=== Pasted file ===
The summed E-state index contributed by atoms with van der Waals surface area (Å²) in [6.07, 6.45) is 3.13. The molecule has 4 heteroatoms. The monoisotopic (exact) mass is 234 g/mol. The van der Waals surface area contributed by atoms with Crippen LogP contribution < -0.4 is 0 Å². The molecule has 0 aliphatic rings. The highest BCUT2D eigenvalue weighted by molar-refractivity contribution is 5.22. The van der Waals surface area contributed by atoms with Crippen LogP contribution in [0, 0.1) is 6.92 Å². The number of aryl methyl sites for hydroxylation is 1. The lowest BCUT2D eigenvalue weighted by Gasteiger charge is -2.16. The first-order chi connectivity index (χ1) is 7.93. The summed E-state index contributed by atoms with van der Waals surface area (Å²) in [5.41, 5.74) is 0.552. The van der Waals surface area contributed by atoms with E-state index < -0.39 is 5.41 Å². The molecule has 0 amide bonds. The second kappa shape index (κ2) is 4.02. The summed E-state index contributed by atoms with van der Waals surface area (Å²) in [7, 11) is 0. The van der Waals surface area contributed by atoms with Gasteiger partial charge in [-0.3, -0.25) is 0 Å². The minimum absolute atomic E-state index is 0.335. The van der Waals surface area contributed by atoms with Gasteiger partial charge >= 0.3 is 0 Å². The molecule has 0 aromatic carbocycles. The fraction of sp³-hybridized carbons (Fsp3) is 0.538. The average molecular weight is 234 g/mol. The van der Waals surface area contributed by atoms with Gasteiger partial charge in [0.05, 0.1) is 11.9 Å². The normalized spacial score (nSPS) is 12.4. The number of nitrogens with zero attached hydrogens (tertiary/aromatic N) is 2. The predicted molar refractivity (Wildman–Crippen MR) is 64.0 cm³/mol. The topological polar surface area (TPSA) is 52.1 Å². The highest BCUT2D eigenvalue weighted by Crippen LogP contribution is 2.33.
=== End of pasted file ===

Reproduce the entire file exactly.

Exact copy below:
The summed E-state index contributed by atoms with van der Waals surface area (Å²) in [6.07, 6.45) is 3.13. The molecule has 4 heteroatoms. The monoisotopic (exact) mass is 234 g/mol. The van der Waals surface area contributed by atoms with Crippen LogP contribution < -0.4 is 0 Å². The molecule has 0 aliphatic rings. The highest BCUT2D eigenvalue weighted by molar-refractivity contribution is 5.22. The van der Waals surface area contributed by atoms with Crippen LogP contribution in [0, 0.1) is 6.92 Å². The number of aryl methyl sites for hydroxylation is 1. The lowest BCUT2D eigenvalue weighted by Gasteiger charge is -2.16. The first-order chi connectivity index (χ1) is 7.93. The summed E-state index contributed by atoms with van der Waals surface area (Å²) in [5.41, 5.74) is 0.552. The van der Waals surface area contributed by atoms with E-state index < -0.39 is 5.41 Å². The molecule has 0 amide bonds. The second kappa shape index (κ2) is 4.02. The summed E-state index contributed by atoms with van der Waals surface area (Å²) in [7, 11) is 0. The van der Waals surface area contributed by atoms with Gasteiger partial charge in [-0.3, -0.25) is 0 Å². The minimum absolute atomic E-state index is 0.335. The van der Waals surface area contributed by atoms with Gasteiger partial charge >= 0.3 is 0 Å². The molecule has 0 aromatic carbocycles. The fraction of sp³-hybridized carbons (Fsp3) is 0.538. The average molecular weight is 234 g/mol. The van der Waals surface area contributed by atoms with Gasteiger partial charge in [0.05, 0.1) is 11.9 Å². The normalized spacial score (nSPS) is 12.4. The number of nitrogens with zero attached hydrogens (tertiary/aromatic N) is 2. The predicted molar refractivity (Wildman–Crippen MR) is 64.0 cm³/mol. The topological polar surface area (TPSA) is 52.1 Å². The highest BCUT2D eigenvalue weighted by Crippen LogP contribution is 2.33.